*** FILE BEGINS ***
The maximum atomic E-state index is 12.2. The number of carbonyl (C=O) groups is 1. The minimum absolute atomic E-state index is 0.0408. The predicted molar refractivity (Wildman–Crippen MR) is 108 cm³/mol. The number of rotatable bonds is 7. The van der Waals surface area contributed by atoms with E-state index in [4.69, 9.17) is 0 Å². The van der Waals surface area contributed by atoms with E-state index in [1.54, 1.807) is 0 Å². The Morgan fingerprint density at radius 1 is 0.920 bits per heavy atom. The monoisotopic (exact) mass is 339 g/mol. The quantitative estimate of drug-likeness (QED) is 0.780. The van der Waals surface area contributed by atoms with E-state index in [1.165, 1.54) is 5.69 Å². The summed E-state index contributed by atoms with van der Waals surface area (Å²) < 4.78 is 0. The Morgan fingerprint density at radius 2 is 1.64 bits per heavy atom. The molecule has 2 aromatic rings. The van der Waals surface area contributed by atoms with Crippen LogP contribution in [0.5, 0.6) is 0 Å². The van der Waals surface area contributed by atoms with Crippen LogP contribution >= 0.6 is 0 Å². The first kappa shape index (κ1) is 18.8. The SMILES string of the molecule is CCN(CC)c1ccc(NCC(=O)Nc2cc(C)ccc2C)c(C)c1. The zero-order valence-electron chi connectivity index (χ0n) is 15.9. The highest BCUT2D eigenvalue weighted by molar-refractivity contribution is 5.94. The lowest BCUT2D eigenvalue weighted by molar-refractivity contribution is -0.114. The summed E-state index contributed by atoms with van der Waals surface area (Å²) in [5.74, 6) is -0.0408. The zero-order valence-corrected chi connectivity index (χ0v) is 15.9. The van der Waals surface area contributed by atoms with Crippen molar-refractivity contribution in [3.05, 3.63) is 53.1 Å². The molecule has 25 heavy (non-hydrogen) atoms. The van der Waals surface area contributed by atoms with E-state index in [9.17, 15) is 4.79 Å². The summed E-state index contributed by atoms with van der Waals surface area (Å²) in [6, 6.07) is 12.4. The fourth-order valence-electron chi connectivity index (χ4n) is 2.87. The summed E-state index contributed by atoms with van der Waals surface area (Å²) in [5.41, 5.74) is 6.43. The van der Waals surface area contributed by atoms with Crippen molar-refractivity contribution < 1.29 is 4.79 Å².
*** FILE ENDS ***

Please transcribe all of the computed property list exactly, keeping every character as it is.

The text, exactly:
The maximum atomic E-state index is 12.2. The number of carbonyl (C=O) groups is 1. The minimum absolute atomic E-state index is 0.0408. The predicted molar refractivity (Wildman–Crippen MR) is 108 cm³/mol. The number of rotatable bonds is 7. The van der Waals surface area contributed by atoms with E-state index in [4.69, 9.17) is 0 Å². The van der Waals surface area contributed by atoms with E-state index in [1.54, 1.807) is 0 Å². The Morgan fingerprint density at radius 1 is 0.920 bits per heavy atom. The monoisotopic (exact) mass is 339 g/mol. The quantitative estimate of drug-likeness (QED) is 0.780. The van der Waals surface area contributed by atoms with E-state index in [1.165, 1.54) is 5.69 Å². The summed E-state index contributed by atoms with van der Waals surface area (Å²) < 4.78 is 0. The Morgan fingerprint density at radius 2 is 1.64 bits per heavy atom. The molecule has 2 aromatic rings. The van der Waals surface area contributed by atoms with Crippen LogP contribution in [0.5, 0.6) is 0 Å². The van der Waals surface area contributed by atoms with Crippen LogP contribution >= 0.6 is 0 Å². The first kappa shape index (κ1) is 18.8. The SMILES string of the molecule is CCN(CC)c1ccc(NCC(=O)Nc2cc(C)ccc2C)c(C)c1. The zero-order valence-electron chi connectivity index (χ0n) is 15.9. The highest BCUT2D eigenvalue weighted by molar-refractivity contribution is 5.94. The lowest BCUT2D eigenvalue weighted by molar-refractivity contribution is -0.114. The summed E-state index contributed by atoms with van der Waals surface area (Å²) in [5.74, 6) is -0.0408. The zero-order valence-corrected chi connectivity index (χ0v) is 15.9. The van der Waals surface area contributed by atoms with Crippen molar-refractivity contribution in [3.05, 3.63) is 53.1 Å². The molecule has 25 heavy (non-hydrogen) atoms. The van der Waals surface area contributed by atoms with E-state index in [9.17, 15) is 4.79 Å². The summed E-state index contributed by atoms with van der Waals surface area (Å²) in [6, 6.07) is 12.4. The fourth-order valence-electron chi connectivity index (χ4n) is 2.87. The summed E-state index contributed by atoms with van der Waals surface area (Å²) in [5.41, 5.74) is 6.43. The van der Waals surface area contributed by atoms with Crippen molar-refractivity contribution < 1.29 is 4.79 Å².